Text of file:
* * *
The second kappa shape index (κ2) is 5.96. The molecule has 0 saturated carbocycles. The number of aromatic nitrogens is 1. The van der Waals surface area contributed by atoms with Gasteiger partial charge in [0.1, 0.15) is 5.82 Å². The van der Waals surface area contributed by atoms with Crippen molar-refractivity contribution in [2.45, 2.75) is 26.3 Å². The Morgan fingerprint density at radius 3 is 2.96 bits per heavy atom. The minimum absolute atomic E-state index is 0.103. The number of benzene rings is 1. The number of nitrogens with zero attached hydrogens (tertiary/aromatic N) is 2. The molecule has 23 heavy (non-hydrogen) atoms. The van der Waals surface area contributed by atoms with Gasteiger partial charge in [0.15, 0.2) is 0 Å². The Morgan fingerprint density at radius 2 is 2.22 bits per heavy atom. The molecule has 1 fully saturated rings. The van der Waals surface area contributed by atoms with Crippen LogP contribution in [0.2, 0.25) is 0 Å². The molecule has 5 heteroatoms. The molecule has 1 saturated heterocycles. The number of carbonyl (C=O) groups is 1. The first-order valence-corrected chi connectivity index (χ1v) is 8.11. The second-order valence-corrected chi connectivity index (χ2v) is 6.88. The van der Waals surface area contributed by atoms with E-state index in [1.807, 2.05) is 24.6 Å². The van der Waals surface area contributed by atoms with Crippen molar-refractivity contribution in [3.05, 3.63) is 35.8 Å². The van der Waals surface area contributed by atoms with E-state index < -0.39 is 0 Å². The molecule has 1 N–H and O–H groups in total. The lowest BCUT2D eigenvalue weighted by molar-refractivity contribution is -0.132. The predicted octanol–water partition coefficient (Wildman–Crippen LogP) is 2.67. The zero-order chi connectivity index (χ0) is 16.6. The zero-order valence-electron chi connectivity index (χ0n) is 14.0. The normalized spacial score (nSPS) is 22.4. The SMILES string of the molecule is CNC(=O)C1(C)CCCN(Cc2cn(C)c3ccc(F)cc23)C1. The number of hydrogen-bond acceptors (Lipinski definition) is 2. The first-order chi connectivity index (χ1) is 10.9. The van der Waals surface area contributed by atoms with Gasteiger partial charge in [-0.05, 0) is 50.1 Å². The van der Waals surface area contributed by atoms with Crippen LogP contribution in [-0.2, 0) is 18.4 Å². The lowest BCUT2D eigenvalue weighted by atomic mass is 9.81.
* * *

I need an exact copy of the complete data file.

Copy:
The second kappa shape index (κ2) is 5.96. The molecule has 0 saturated carbocycles. The number of aromatic nitrogens is 1. The van der Waals surface area contributed by atoms with Gasteiger partial charge in [0.1, 0.15) is 5.82 Å². The van der Waals surface area contributed by atoms with Crippen molar-refractivity contribution in [2.45, 2.75) is 26.3 Å². The Morgan fingerprint density at radius 3 is 2.96 bits per heavy atom. The minimum absolute atomic E-state index is 0.103. The number of benzene rings is 1. The number of nitrogens with zero attached hydrogens (tertiary/aromatic N) is 2. The molecule has 23 heavy (non-hydrogen) atoms. The van der Waals surface area contributed by atoms with Gasteiger partial charge in [0.15, 0.2) is 0 Å². The Morgan fingerprint density at radius 2 is 2.22 bits per heavy atom. The molecule has 1 fully saturated rings. The van der Waals surface area contributed by atoms with Crippen LogP contribution in [0.2, 0.25) is 0 Å². The molecule has 5 heteroatoms. The molecule has 1 saturated heterocycles. The number of carbonyl (C=O) groups is 1. The first-order valence-corrected chi connectivity index (χ1v) is 8.11. The second-order valence-corrected chi connectivity index (χ2v) is 6.88. The van der Waals surface area contributed by atoms with E-state index in [1.807, 2.05) is 24.6 Å². The van der Waals surface area contributed by atoms with Crippen molar-refractivity contribution in [3.05, 3.63) is 35.8 Å². The van der Waals surface area contributed by atoms with E-state index < -0.39 is 0 Å². The molecule has 1 N–H and O–H groups in total. The lowest BCUT2D eigenvalue weighted by molar-refractivity contribution is -0.132. The predicted octanol–water partition coefficient (Wildman–Crippen LogP) is 2.67. The zero-order chi connectivity index (χ0) is 16.6. The zero-order valence-electron chi connectivity index (χ0n) is 14.0. The normalized spacial score (nSPS) is 22.4. The SMILES string of the molecule is CNC(=O)C1(C)CCCN(Cc2cn(C)c3ccc(F)cc23)C1. The number of hydrogen-bond acceptors (Lipinski definition) is 2. The first-order chi connectivity index (χ1) is 10.9. The van der Waals surface area contributed by atoms with Gasteiger partial charge in [-0.05, 0) is 50.1 Å². The van der Waals surface area contributed by atoms with Crippen LogP contribution in [-0.2, 0) is 18.4 Å². The lowest BCUT2D eigenvalue weighted by atomic mass is 9.81.